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Research article - Peer-reviewed, 2010

Tree species mixtures – a common feature of southern Swedish forests

Drössler, Lars


The proportions of forests in southern Sweden with the most common single or mixed species compositions were determined using the data provided by the Swedish National Forest Inventory. Forests including a second tree species with a basal area of at least 10 per cent, in addition to the most abundant species, were defined as mixed forests. The most common compositions were spruce, pine/spruce, pine and spruce/birch. Overall, mixed forest was more common than single-species forest, and approximately two-thirds of both spruce-dominated and pine-dominated forests included a sufficient proportion of other tree species to be classified as mixed forests, according to the above definition. Differences in composition related to age, site and ownership classes were analysed. Hypotheses that pine/birch mixtures only occur in early-successional stages and that spruce/birch mixtures occur mainly on wet sites were rejected. In fact, 90 per cent of spruce/birch mixtures were found on mesic and moist-mesic sites. The hypothesis that pine/spruce mixtures are more frequent in private forest was also rejected. In conclusion, the study found high proportions of mixed forest across age and site classes and provides background information for assessing the potential to refine silvicultural methods applicable, e.g., to young spruce/birch or very old pine/spruce stands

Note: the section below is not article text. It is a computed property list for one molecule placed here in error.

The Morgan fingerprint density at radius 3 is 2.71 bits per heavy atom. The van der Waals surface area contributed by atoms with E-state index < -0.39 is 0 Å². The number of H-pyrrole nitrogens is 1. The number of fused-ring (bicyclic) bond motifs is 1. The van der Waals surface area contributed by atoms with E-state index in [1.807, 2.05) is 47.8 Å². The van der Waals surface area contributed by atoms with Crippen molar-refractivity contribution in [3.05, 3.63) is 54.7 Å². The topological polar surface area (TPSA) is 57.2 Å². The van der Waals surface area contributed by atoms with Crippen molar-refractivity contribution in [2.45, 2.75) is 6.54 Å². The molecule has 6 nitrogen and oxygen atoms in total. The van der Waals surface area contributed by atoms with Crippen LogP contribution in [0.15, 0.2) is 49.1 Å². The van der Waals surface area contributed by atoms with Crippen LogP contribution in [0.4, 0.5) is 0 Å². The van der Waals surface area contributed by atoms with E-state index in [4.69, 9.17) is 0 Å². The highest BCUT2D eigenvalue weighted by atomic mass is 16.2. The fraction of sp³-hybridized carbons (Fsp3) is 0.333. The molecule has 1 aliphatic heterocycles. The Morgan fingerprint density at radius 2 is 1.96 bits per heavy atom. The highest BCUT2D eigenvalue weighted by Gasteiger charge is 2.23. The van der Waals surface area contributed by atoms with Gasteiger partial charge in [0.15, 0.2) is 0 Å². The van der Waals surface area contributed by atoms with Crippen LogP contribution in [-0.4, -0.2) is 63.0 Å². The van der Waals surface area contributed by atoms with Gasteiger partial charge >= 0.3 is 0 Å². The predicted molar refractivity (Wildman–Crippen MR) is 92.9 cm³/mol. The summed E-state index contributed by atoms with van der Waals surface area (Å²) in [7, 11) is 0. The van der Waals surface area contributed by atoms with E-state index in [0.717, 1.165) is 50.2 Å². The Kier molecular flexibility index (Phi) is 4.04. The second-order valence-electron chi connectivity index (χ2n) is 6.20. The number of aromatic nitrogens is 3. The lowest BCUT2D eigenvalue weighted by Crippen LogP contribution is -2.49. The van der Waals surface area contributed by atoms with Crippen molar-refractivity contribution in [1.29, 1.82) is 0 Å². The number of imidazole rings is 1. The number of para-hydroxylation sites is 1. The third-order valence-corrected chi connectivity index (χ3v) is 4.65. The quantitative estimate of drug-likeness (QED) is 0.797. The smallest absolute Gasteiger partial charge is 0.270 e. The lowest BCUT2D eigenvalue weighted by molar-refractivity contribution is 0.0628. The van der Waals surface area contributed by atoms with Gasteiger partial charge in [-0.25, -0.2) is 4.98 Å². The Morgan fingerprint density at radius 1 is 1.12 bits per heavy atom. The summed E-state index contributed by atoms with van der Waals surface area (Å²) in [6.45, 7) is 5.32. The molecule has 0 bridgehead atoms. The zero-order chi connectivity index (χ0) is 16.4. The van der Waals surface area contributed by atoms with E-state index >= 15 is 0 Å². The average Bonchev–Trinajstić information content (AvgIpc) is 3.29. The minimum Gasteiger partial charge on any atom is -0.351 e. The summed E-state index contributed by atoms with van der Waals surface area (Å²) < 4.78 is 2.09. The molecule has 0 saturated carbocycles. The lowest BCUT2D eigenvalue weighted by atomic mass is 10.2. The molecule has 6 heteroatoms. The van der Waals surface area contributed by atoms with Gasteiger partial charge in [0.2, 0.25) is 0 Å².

Published in

2010, Volume: 83, number: 4, pages: 433-441

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    UKÄ Subject classification

    Landscape Architecture
    Forest Science
    Environmental Sciences related to Agriculture and Land-use

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